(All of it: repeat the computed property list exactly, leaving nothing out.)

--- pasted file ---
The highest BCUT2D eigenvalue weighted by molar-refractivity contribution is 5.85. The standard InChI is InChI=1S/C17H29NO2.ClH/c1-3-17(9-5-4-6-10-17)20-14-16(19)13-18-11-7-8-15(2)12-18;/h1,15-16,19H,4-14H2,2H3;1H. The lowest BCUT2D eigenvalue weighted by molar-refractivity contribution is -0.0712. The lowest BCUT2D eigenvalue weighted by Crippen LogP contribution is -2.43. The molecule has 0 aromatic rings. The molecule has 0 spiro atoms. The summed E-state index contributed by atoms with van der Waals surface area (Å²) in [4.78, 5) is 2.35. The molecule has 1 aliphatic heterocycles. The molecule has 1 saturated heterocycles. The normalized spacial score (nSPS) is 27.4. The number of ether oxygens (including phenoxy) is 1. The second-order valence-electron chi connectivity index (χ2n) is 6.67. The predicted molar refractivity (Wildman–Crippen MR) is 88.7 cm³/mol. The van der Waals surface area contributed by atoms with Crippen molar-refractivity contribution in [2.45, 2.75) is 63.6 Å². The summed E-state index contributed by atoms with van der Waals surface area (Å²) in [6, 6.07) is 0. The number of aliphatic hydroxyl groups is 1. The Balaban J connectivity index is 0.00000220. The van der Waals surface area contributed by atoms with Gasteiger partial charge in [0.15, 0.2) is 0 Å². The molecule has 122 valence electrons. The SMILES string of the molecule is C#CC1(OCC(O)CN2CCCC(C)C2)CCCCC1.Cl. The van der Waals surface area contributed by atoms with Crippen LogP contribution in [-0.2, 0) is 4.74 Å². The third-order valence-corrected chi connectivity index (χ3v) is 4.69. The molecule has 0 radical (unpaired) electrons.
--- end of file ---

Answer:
The highest BCUT2D eigenvalue weighted by molar-refractivity contribution is 5.85. The standard InChI is InChI=1S/C17H29NO2.ClH/c1-3-17(9-5-4-6-10-17)20-14-16(19)13-18-11-7-8-15(2)12-18;/h1,15-16,19H,4-14H2,2H3;1H. The lowest BCUT2D eigenvalue weighted by molar-refractivity contribution is -0.0712. The lowest BCUT2D eigenvalue weighted by Crippen LogP contribution is -2.43. The molecule has 0 aromatic rings. The molecule has 0 spiro atoms. The summed E-state index contributed by atoms with van der Waals surface area (Å²) in [4.78, 5) is 2.35. The molecule has 1 aliphatic heterocycles. The molecule has 1 saturated heterocycles. The normalized spacial score (nSPS) is 27.4. The number of ether oxygens (including phenoxy) is 1. The second-order valence-electron chi connectivity index (χ2n) is 6.67. The predicted molar refractivity (Wildman–Crippen MR) is 88.7 cm³/mol. The van der Waals surface area contributed by atoms with Crippen molar-refractivity contribution in [2.45, 2.75) is 63.6 Å². The summed E-state index contributed by atoms with van der Waals surface area (Å²) in [6, 6.07) is 0. The number of aliphatic hydroxyl groups is 1. The Balaban J connectivity index is 0.00000220. The van der Waals surface area contributed by atoms with Gasteiger partial charge in [0.15, 0.2) is 0 Å². The molecule has 122 valence electrons. The SMILES string of the molecule is C#CC1(OCC(O)CN2CCCC(C)C2)CCCCC1.Cl. The van der Waals surface area contributed by atoms with Crippen LogP contribution in [-0.2, 0) is 4.74 Å². The third-order valence-corrected chi connectivity index (χ3v) is 4.69. The molecule has 0 radical (unpaired) electrons.